I don't remember not having this book. I vaguely recall reading it late at night when I was supposed to be sleeping, as entranced by the gorgeous pictures as I was by the stories.

I think my mother picked it up second-hand. My copy doesn't have a dust cover - I don't even recognize the one in the picture posted here, so I doubt mine ever had it.

This is the book I would save from a fire. When we purge the bookshelves to downsize, this one is coming with us. It defines for me the arbitrariness of categorizing books by age-group. It still captures my imagination as much as it did when I was four years old.  A good story is a good story. Where does age come into it?

Thursday, July 5, 2018

Helter Skelter

Who in their right mind lets a nine-year-old check out Helter Skelter from the local library? Why, the old guy who ran our village library, that's who.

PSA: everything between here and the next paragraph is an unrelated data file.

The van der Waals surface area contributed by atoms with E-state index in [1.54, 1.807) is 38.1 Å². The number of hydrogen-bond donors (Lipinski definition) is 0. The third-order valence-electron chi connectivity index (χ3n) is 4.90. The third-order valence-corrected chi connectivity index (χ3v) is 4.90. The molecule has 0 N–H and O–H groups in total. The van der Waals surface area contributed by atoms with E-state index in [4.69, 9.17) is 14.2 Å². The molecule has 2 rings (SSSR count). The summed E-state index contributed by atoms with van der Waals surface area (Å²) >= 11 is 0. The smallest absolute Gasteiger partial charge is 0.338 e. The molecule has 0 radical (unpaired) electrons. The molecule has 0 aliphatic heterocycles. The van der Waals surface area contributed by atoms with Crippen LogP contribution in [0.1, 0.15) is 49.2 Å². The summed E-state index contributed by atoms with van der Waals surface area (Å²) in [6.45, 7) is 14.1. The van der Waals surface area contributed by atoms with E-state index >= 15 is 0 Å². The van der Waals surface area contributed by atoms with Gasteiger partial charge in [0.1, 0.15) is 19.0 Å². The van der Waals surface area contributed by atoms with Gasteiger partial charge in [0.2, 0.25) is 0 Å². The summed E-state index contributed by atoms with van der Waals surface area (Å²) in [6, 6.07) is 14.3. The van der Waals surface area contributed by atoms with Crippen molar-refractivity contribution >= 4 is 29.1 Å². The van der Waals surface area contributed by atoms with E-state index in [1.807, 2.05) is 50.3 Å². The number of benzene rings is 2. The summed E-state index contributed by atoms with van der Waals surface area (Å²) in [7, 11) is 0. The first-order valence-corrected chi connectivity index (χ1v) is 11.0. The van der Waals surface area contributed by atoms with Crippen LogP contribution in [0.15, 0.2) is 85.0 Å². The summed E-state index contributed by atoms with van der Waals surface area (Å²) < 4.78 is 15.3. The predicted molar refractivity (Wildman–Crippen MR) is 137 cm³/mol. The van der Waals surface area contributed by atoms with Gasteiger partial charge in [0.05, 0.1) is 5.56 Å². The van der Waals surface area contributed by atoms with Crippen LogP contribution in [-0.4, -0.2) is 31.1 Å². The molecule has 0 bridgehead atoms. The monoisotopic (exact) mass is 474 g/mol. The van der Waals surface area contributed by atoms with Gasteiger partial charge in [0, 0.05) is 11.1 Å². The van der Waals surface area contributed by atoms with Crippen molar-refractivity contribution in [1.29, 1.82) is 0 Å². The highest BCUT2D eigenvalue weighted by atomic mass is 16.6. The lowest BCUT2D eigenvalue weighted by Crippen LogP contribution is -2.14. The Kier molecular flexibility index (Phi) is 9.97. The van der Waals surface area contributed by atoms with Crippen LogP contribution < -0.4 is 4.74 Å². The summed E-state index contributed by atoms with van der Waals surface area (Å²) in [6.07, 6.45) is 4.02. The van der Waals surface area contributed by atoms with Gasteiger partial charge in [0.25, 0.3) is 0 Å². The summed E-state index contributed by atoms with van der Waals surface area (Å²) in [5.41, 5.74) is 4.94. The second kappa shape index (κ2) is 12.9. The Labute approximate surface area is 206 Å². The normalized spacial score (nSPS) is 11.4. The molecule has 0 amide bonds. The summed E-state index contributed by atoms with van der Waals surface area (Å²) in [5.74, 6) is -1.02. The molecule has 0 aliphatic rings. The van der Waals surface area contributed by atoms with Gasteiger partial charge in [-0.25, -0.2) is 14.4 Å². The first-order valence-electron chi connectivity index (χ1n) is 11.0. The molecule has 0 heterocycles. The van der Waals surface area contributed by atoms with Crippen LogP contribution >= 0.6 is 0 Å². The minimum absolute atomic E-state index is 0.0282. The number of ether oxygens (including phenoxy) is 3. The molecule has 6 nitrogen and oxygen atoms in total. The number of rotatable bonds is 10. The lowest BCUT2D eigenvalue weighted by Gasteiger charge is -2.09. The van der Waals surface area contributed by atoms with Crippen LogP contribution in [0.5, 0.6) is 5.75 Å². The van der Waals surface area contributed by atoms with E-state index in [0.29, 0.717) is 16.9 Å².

He was a really sweet old man, and I know that his name will come to me as soon as I post this. He talked to me about all the books I read when I returned them, and he would suggest other books for me to take out. He is the one who recommended David Copperfield to me the summer between grades 4 and 5 (a future post).

I think he just didn't believe in censorship of any form. So he let me sign it out, and I read it in a few days, horrified by the pictures, gripped by the events.

True crime is still one of my favourite genres.

Wednesday, July 4, 2018

Summer of my German Soldier

Some books just happen at the right time. I found this one in the school library when I was in grade seven, circa 1977. I was keenly aware that year that I wasn't the girl who turned the boys' heads. I wasn't particularly good at any sports, I had a year or two with terrible acne and I certainly wasn't one of the cool kids.  So when I found Patty Bergen - my age, unappreciated and lonely, we became best friends for the duration of the story. Anton, the German prisoner of war she befriended, stood in for all the guys who couldn't see past the zits and bony awkwardness. I fell asleep imagining MY Anton, and decided if I ever had a son, that would be his name.